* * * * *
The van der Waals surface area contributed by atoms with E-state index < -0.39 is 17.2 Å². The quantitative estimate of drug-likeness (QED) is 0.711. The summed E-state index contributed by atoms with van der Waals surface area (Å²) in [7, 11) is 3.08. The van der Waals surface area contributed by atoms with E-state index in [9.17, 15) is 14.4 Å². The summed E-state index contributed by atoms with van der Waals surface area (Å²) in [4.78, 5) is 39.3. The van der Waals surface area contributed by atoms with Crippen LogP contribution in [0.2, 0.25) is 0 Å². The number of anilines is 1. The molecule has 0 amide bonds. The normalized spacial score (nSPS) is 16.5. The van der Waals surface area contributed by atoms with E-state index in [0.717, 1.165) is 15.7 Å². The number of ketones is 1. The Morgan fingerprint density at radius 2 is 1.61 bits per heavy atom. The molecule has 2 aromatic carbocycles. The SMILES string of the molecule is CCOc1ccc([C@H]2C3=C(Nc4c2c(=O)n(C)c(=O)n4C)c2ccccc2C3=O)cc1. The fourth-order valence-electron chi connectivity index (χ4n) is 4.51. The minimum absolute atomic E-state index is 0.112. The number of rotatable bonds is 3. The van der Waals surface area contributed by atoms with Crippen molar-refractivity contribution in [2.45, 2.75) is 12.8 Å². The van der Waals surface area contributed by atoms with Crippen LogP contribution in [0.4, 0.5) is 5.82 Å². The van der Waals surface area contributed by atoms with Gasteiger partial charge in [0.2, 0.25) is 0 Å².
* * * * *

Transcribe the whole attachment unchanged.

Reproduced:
The van der Waals surface area contributed by atoms with E-state index < -0.39 is 17.2 Å². The quantitative estimate of drug-likeness (QED) is 0.711. The summed E-state index contributed by atoms with van der Waals surface area (Å²) in [7, 11) is 3.08. The van der Waals surface area contributed by atoms with E-state index in [9.17, 15) is 14.4 Å². The summed E-state index contributed by atoms with van der Waals surface area (Å²) in [4.78, 5) is 39.3. The van der Waals surface area contributed by atoms with Crippen LogP contribution in [0.2, 0.25) is 0 Å². The number of anilines is 1. The molecule has 0 amide bonds. The normalized spacial score (nSPS) is 16.5. The van der Waals surface area contributed by atoms with E-state index in [0.717, 1.165) is 15.7 Å². The number of ketones is 1. The Morgan fingerprint density at radius 2 is 1.61 bits per heavy atom. The molecule has 2 aromatic carbocycles. The SMILES string of the molecule is CCOc1ccc([C@H]2C3=C(Nc4c2c(=O)n(C)c(=O)n4C)c2ccccc2C3=O)cc1. The fourth-order valence-electron chi connectivity index (χ4n) is 4.51. The minimum absolute atomic E-state index is 0.112. The number of rotatable bonds is 3. The van der Waals surface area contributed by atoms with Crippen molar-refractivity contribution in [2.45, 2.75) is 12.8 Å². The van der Waals surface area contributed by atoms with Crippen LogP contribution in [0.4, 0.5) is 5.82 Å². The van der Waals surface area contributed by atoms with Gasteiger partial charge in [0.2, 0.25) is 0 Å².